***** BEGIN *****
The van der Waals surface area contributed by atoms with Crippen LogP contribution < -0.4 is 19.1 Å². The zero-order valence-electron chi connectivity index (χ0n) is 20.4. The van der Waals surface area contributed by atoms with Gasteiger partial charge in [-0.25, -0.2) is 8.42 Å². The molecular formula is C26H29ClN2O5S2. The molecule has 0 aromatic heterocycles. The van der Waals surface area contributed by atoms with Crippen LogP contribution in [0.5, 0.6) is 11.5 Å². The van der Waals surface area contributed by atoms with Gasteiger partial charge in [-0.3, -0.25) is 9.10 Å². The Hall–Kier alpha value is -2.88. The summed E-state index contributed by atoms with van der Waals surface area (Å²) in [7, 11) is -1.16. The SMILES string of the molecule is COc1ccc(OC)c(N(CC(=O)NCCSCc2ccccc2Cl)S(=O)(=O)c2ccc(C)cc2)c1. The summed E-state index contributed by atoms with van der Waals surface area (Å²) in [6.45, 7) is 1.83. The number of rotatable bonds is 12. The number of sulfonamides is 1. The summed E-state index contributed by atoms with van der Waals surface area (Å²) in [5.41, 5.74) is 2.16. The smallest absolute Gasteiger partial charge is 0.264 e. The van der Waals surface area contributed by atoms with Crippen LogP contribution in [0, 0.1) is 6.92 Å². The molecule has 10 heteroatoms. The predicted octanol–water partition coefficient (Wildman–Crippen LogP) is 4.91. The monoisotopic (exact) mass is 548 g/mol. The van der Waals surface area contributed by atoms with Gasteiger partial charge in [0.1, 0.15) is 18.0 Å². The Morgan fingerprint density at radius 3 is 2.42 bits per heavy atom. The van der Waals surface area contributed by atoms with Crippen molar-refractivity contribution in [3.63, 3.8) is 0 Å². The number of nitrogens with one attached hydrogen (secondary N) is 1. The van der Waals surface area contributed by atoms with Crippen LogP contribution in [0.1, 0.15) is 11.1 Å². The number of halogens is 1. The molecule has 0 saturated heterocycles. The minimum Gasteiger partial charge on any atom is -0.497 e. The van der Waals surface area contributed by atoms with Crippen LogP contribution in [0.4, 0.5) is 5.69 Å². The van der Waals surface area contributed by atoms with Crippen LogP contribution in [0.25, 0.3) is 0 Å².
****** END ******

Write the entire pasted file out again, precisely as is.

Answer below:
The van der Waals surface area contributed by atoms with Crippen LogP contribution < -0.4 is 19.1 Å². The zero-order valence-electron chi connectivity index (χ0n) is 20.4. The van der Waals surface area contributed by atoms with Gasteiger partial charge in [-0.25, -0.2) is 8.42 Å². The molecular formula is C26H29ClN2O5S2. The molecule has 0 aromatic heterocycles. The van der Waals surface area contributed by atoms with Crippen LogP contribution in [0.5, 0.6) is 11.5 Å². The van der Waals surface area contributed by atoms with Gasteiger partial charge in [-0.3, -0.25) is 9.10 Å². The Hall–Kier alpha value is -2.88. The summed E-state index contributed by atoms with van der Waals surface area (Å²) in [7, 11) is -1.16. The SMILES string of the molecule is COc1ccc(OC)c(N(CC(=O)NCCSCc2ccccc2Cl)S(=O)(=O)c2ccc(C)cc2)c1. The summed E-state index contributed by atoms with van der Waals surface area (Å²) in [6.45, 7) is 1.83. The number of rotatable bonds is 12. The number of sulfonamides is 1. The summed E-state index contributed by atoms with van der Waals surface area (Å²) in [5.41, 5.74) is 2.16. The smallest absolute Gasteiger partial charge is 0.264 e. The van der Waals surface area contributed by atoms with Crippen LogP contribution in [0, 0.1) is 6.92 Å². The molecule has 10 heteroatoms. The predicted octanol–water partition coefficient (Wildman–Crippen LogP) is 4.91. The monoisotopic (exact) mass is 548 g/mol. The van der Waals surface area contributed by atoms with Gasteiger partial charge in [0.1, 0.15) is 18.0 Å². The Morgan fingerprint density at radius 3 is 2.42 bits per heavy atom. The van der Waals surface area contributed by atoms with Crippen molar-refractivity contribution in [3.63, 3.8) is 0 Å². The number of nitrogens with one attached hydrogen (secondary N) is 1. The van der Waals surface area contributed by atoms with Crippen LogP contribution in [0.1, 0.15) is 11.1 Å². The number of halogens is 1. The molecule has 0 saturated heterocycles. The minimum Gasteiger partial charge on any atom is -0.497 e. The van der Waals surface area contributed by atoms with Crippen LogP contribution in [0.4, 0.5) is 5.69 Å². The van der Waals surface area contributed by atoms with Crippen LogP contribution in [0.25, 0.3) is 0 Å².